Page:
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Know the Danger

Drug addiction has existed since mankind discovered psycho-active substances. Addiction has been a major health concern in the United States for quite a long time. There are many different kinds of drugs available throughout the country, and whether or not an individual becomes addicted is very subjective depending on what kind of drugs he or she uses, the frequency of use, and any potential underlying risk factors. The National Institute on Drug Abuse reports that alcohol is the most commonly abused chemical substance, closely followed by tobacco, marijuana, and illicit drugs (which can range from stimulants like cocaine or methamphetamine to opioid narcotics like heroin).

Not everyone who picks up a chemical substance will become addicted. Most people who experiment with drugs will not develop a serious, life-threatening substance abuse problem. When it comes to who gets addicted and who does not, the method of ingestion will play a significant role. Some drugs come in pill form, and they are taken orally, or swallowed (like prescription painkillers or prescription stimulants). Some come in a powder form, and they are ingested nasally, or snorted (like cocaine). Some drugs are smoked (like marijuana or crack cocaine) and some are injected intravenously (like heroin).

When it comes to enhancing addictiveness, taking drugs nasally or intravenously poses the highest risk. Take a look at both of these methods of drug abuse more in-depth, and reach out to us with any additional questions that you may have. If you or someone you love has been struggling with an addiction of any type or severity, we are available to help.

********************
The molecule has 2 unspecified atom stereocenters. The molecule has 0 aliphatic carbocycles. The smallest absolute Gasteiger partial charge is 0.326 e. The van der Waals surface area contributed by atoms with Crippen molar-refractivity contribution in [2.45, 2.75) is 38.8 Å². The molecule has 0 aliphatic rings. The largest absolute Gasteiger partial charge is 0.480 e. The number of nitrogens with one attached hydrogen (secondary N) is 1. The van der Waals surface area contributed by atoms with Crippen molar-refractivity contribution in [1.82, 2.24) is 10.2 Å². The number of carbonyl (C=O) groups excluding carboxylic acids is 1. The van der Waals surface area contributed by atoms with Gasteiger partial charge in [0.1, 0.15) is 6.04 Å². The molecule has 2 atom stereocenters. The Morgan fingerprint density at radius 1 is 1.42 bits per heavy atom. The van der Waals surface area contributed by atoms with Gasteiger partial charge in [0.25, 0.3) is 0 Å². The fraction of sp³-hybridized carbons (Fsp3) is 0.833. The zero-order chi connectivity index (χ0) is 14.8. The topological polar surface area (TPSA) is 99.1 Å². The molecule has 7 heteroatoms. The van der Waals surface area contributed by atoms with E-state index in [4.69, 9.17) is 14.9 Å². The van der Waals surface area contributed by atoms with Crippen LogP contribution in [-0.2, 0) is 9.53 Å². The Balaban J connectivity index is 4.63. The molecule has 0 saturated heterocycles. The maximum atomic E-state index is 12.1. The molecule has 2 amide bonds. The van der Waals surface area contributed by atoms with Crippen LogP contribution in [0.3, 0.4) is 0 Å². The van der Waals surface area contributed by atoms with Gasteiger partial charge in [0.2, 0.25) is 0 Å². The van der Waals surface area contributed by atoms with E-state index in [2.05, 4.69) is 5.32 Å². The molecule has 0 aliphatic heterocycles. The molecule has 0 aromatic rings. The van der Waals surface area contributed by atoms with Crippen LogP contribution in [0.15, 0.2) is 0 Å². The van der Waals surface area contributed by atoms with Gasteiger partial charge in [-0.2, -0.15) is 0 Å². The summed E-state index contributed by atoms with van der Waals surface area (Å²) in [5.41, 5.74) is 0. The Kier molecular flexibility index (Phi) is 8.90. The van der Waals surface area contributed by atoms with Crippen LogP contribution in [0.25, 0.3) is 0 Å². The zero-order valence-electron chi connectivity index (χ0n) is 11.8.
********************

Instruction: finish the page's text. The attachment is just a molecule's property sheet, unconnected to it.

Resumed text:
Dangers of Snorting Drugs

Certain illicit substances are traditionally ingested nasally, such as cocaine or heroin in powder form. Nowadays, those who are struggling with drug abuse will often snort other substances, like certain medications, to achieve a faster and more intense “high.” For example, it is now common practice to crush and snort prescription medications like Adderall, Ritalin, oxycodone, and hydrocodone. Some mistakenly believe that snorting prescription medications is safer than snorting street drugs like cocaine.

Unfortunately, those that choose this method of ingestion will almost always do short and long-term damage. Not only will the respiratory system suffer (after being repeatedly exposed to chemicals and toxins), but the nasal passages will suffer as well. In some cases, they may entirely collapse. Some begin to experience chronic nosebleeds, some permanently lose their sense of smell, and some will experience a chronic runny nose and issues with the esophagus. Snorting drugs can lead to throat cancer, a deteriorated nose, heart attack, seizures, coma, and death.

Dangers of Injecting Drugs

Of all ingestion methods, injecting drugs is the most dangerous by far. Not only are those who inject drugs at a significantly greater risk of overdose-related death, but they will also:

  • Become addicted far more quickly

  • Put themselves at risk of certain contractible diseases, like HIV and Hepatitis

  • Suffer from skin rashes, infections, and abscesses

  • Experience collapsed veins

  • Do severe damage to their respiratory and cardiovascular organs

  • Suffer from psychological disorders

If you know someone who has been engaging in intravenous drug abuse, seeking help immediately will be necessary.

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